Academic journal article The Middle East Journal

State Building and Late Development

Academic journal article The Middle East Journal

State Building and Late Development

Article excerpt


State Building and Late Development, by David Waldner. Ithaca, NY: Cornell University Press, 1999. x + 240 pages. Index to p. 246. $49.95 cloth; $18.95 paper.

Reviewed by Gawdat Bahgat

This is an interesting study of institution-building and economic performance. The main question that this book addresses is the impact of state institutions on the level of economic development a particular country can achieve. Waldner chooses four case studies (Syria, Turkey, Korea, and Taiwan) to prove the connection between these two variables. The main argument is that elite heterogeneity has hindered the economic development of the former two countries while elite homogeneity has contributed to the economic prosperity of the latter two. Waldner's findings notwithstanding, it is important to take into consideration this caveat: the contrast between elite heterogeneity and homogeneity provides only a partial explanation of why some countries progress economically and others do not. That is to say, low intensity of elite conflict is a necessary, but not a sufficient condition for economic development.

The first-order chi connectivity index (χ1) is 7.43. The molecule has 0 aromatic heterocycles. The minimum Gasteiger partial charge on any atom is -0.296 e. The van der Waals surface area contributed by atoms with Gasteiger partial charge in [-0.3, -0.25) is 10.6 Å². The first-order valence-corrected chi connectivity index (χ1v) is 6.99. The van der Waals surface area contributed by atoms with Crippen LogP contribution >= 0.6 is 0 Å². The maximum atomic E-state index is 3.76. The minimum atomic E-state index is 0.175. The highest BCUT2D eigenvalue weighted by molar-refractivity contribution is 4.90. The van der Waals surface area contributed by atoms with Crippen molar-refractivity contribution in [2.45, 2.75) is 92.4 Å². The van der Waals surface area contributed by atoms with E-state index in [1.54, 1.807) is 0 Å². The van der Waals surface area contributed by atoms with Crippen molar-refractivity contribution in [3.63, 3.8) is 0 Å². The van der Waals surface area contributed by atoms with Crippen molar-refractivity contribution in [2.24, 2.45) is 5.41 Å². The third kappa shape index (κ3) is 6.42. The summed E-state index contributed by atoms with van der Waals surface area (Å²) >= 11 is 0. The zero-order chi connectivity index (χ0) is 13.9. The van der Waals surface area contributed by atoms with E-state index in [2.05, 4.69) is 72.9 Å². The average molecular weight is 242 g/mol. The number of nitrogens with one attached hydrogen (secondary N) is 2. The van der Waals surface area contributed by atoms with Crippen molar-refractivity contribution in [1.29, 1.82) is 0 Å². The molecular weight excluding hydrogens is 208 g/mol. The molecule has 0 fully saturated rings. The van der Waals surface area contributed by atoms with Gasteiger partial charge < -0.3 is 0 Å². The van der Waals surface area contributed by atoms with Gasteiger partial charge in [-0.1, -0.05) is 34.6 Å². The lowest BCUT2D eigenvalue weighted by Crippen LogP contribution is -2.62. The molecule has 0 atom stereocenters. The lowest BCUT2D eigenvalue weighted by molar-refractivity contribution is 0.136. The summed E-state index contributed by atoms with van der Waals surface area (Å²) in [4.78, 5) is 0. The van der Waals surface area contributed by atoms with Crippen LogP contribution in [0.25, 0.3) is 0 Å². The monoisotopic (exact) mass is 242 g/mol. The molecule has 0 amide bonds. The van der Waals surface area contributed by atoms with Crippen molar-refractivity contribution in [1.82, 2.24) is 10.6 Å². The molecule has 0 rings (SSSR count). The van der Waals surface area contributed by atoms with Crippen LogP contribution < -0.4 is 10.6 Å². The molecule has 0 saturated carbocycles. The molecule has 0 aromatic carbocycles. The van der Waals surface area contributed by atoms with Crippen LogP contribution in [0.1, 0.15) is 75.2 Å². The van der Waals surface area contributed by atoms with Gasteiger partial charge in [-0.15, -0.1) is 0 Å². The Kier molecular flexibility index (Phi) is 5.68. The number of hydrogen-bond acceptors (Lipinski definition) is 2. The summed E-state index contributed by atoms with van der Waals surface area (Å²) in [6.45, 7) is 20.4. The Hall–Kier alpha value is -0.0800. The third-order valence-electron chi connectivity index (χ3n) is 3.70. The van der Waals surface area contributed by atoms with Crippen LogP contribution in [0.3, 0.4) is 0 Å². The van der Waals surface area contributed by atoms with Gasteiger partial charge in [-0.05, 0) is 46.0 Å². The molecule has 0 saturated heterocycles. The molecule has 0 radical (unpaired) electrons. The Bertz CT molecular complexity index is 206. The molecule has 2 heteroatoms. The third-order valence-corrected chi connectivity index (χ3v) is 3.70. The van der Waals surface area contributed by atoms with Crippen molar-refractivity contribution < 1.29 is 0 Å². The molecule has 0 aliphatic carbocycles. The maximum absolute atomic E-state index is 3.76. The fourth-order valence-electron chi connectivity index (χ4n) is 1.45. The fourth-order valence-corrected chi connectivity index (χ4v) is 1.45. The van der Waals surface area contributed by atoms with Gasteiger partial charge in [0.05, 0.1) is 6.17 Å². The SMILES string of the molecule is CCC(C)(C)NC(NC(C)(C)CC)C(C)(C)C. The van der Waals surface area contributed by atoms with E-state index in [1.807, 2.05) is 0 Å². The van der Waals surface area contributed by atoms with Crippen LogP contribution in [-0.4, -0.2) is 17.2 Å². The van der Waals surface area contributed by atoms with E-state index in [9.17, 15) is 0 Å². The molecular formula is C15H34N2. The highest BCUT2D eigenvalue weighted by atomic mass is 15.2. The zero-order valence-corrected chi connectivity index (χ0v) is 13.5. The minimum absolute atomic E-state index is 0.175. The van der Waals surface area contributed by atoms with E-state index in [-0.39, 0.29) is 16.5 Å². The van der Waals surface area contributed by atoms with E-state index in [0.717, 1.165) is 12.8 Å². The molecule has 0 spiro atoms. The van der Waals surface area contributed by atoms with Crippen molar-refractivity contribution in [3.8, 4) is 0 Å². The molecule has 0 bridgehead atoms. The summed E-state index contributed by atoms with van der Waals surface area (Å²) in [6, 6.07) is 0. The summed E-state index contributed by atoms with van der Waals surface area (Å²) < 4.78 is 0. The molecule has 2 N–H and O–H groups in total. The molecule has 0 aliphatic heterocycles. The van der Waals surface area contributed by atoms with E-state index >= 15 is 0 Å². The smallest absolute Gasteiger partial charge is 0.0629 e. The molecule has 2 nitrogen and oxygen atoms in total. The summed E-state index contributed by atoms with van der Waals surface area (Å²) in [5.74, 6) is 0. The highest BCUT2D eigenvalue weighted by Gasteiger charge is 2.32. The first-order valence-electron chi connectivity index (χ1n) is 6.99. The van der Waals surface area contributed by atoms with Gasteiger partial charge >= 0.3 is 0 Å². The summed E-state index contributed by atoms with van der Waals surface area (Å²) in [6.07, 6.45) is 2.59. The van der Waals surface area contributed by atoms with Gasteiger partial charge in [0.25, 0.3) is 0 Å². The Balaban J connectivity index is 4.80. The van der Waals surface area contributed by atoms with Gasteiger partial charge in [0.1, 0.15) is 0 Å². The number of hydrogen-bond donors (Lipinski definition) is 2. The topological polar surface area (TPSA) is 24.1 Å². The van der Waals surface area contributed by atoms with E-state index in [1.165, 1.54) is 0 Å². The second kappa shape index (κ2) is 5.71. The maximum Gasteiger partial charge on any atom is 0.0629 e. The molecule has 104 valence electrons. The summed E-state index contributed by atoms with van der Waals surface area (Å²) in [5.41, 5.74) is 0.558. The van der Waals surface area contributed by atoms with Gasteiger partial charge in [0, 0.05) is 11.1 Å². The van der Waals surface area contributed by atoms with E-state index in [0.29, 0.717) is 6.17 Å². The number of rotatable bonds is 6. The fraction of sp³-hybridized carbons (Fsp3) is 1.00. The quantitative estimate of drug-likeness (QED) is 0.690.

Probably the greatest contribution of this book is its detailed and thorough theoretical approach. The author carefully introduces a well-established model to make his argument. The model includes an independent variable (level of elite conflict: high vs. low), an intervening variable (economic policy: precocious Keynesianism vs. developmental state) and a dependent variable (economic prosperity: failure vs. success). Another important contribution is the comparative analysis between four different countries, some of which (Syria, in particular) have received little attention by political economists due to a lack of accurate data.

Still, like any other good book, this one has shortcomings. First, although Waldner's treatment of the theory of state building and economic development is adequate, his empirical analysis is not. …

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